Location
    Seattle, Washington
    Age
    26
    Posts
    898
    Points
    12,757
    Level
    34
    Points: 12,757, Level: 34
    Level completed: 16%, Points required for next Level: 593
    Overall activity: 0%

    Y-DNA haplogroup
    R1b-U152-Z56-BY3957
    MtDNA haplogroup
    J1c7a

    Ethnic group
    15/32 British, 5/32 German, 9/64 Irish, 1/8 Scots Gaelic, 5/64 French, 1/32 Welsh
    Country: USA - Washington



    Quote Originally Posted by Regio X View Post
    Twilight, YSEQ is a well-known company. I myself tested there time ago. It's trustable.
    Besides, I'm not sure Orca1 could buy the C SNP Pack in FTDNA directly, without testing at least 12 markers. Would it be possible?

    Indeed. Coincidentally, a match of mine whose grandparents were from an isolated place in the mountains in Northern Italy was just telling me they were all related each other, and they would share a common ancestor not very far back. Other people from this village who have done the test would come out as 3rd cousins of this person, when many times over they are in fact 5th cousins.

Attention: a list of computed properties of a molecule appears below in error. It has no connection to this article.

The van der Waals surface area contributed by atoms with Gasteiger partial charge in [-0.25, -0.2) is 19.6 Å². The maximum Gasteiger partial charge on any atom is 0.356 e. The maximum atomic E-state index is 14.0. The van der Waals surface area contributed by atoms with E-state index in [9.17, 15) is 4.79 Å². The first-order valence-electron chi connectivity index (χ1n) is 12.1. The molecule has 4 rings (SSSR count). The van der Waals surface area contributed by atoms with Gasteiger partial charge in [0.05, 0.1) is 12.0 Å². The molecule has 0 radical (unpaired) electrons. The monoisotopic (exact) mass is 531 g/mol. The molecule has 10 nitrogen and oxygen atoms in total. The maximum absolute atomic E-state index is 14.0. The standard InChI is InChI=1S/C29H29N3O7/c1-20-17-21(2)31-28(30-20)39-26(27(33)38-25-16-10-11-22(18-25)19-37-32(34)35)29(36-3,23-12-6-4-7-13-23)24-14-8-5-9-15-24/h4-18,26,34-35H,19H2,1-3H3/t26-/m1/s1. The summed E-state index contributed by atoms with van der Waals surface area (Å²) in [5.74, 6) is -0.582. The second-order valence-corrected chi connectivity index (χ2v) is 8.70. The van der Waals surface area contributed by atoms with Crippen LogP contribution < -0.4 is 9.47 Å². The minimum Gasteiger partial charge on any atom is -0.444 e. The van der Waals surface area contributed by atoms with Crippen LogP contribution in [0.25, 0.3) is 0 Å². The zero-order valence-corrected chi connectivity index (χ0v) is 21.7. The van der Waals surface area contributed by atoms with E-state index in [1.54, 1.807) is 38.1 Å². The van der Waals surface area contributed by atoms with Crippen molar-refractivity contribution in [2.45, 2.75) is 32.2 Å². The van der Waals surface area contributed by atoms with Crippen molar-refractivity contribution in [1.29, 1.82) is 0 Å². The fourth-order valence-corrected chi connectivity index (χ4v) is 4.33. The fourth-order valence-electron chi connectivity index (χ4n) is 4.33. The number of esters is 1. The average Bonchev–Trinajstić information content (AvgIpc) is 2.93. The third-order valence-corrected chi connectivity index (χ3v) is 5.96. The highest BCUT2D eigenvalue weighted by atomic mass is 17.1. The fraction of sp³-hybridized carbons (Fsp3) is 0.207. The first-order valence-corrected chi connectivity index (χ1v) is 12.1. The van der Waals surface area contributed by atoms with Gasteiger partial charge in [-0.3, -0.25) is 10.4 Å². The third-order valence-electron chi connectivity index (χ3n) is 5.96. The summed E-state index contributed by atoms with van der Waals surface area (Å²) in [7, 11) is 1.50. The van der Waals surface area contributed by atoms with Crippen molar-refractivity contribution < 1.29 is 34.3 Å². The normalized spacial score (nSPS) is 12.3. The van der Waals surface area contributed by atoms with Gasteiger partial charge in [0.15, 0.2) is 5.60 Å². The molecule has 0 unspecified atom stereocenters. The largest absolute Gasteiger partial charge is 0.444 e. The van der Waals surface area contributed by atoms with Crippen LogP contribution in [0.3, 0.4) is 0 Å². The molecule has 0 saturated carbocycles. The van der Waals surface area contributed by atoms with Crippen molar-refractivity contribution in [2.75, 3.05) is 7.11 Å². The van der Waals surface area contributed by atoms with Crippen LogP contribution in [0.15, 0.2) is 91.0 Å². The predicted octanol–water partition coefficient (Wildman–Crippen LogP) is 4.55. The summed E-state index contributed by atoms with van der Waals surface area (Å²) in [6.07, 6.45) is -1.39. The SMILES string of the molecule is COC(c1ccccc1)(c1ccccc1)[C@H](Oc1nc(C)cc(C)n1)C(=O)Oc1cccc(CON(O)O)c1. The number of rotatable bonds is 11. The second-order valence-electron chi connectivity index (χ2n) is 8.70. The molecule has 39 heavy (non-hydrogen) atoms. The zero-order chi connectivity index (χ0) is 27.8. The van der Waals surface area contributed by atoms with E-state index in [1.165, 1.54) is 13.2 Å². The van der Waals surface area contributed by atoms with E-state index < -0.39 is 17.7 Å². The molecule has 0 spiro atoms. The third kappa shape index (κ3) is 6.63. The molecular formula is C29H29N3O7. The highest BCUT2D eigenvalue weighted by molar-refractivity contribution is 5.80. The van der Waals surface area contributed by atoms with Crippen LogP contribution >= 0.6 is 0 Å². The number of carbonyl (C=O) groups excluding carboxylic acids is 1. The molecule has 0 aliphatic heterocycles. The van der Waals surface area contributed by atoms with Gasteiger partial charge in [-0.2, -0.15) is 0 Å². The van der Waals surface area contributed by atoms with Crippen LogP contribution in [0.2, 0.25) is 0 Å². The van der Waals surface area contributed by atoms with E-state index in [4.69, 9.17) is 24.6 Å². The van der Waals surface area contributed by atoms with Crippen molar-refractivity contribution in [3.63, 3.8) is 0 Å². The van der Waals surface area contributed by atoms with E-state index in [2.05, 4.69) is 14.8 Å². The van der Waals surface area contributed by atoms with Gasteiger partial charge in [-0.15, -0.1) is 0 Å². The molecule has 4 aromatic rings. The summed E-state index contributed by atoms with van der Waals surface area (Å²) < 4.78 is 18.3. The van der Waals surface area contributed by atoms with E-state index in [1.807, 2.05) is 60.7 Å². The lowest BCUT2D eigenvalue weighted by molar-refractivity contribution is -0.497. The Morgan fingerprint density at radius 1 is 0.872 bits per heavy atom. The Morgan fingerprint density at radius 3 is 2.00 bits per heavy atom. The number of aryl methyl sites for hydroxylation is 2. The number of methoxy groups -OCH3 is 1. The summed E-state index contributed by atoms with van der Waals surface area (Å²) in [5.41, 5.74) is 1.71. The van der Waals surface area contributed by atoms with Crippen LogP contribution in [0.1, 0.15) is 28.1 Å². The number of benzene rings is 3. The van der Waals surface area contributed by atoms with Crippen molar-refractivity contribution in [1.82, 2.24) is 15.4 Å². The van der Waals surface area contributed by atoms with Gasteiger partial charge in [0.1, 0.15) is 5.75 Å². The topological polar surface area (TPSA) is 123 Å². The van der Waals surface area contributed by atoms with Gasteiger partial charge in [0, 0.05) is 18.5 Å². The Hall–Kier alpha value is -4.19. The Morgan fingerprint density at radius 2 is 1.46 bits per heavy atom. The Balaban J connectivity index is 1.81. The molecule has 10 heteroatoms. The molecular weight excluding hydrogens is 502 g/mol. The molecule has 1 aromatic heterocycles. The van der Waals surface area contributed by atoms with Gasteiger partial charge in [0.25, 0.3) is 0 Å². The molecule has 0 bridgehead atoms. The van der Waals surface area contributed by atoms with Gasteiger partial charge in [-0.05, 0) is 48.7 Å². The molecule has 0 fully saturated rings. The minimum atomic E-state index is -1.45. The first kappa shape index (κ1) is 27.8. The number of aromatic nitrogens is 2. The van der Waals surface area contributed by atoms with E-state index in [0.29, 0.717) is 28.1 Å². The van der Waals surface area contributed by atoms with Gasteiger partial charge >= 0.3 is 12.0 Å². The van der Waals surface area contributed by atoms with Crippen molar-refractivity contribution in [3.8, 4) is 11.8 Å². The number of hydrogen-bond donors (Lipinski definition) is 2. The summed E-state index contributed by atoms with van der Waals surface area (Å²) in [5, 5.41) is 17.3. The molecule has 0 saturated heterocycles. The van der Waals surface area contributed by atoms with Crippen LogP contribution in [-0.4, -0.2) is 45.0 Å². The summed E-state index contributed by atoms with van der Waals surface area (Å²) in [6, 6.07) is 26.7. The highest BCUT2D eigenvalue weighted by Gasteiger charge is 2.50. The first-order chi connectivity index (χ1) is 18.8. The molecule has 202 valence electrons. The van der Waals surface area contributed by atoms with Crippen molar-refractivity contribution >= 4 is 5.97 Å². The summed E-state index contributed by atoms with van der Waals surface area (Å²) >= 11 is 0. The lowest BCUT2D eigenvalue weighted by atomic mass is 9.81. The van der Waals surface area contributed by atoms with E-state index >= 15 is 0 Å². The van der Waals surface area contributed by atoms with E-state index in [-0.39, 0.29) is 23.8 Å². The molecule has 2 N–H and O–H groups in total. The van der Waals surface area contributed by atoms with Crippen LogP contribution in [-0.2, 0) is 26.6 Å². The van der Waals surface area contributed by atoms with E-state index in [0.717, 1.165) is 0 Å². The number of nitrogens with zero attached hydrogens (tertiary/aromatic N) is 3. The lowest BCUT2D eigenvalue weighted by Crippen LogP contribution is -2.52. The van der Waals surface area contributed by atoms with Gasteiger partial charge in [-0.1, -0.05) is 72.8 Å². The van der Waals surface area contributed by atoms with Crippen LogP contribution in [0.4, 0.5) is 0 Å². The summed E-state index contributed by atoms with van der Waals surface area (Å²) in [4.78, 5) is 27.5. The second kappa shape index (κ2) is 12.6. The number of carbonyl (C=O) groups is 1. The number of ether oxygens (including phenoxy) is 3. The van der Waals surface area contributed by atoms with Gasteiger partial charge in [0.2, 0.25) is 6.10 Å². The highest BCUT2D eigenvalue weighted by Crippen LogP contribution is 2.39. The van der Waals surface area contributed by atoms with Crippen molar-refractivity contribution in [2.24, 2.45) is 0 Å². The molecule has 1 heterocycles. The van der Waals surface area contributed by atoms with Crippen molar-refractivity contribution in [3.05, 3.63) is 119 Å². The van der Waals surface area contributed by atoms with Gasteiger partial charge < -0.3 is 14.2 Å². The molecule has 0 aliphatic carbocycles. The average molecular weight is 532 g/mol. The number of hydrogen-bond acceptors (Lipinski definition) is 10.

It's totally cool you learn something new everyday, in no way am I objecting to the site don't get me wrong. Personally, I'm just glad that I waited enough to find a cheaper and better deal and therefore I thank you for the link. ^_^ Good things come for those whom wait after all.

  12. #37
    Regular Member Achievements:
    500 Experience Points1 year registered

    Join Date
    02-12-16
    Posts
    31
    Points
    953
    Level
    8
    Points: 953, Level: 8
    Level completed: 2%, Points required for next Level: 197
    Overall activity: 2.0%


    Country: Australia



    Twilight, YSEQ is a well-known company. I myself tested there time ago. It's trustable.
    Besides, I'm not sure Orca1 could buy the C SNP Pack in FTDNA directly, without testing at least 12 markers. Would it be possible?
    are YSEQ good ? their price for hg C is most expensive, $99 :). is it due to its rarity ?

    FtDNA have 3 offers for Y DNA depending on the number of markers. Would be 37 markers enough for me or should I go higher ?

  13. #38
    Regular Member Achievements:
    Veteran10000 Experience PointsThree Friends
    Regio X's Avatar
    Join Date
    12-03-14
    Posts
    598
    Points
    15,012
    Level
    37
    Points: 15,012, Level: 37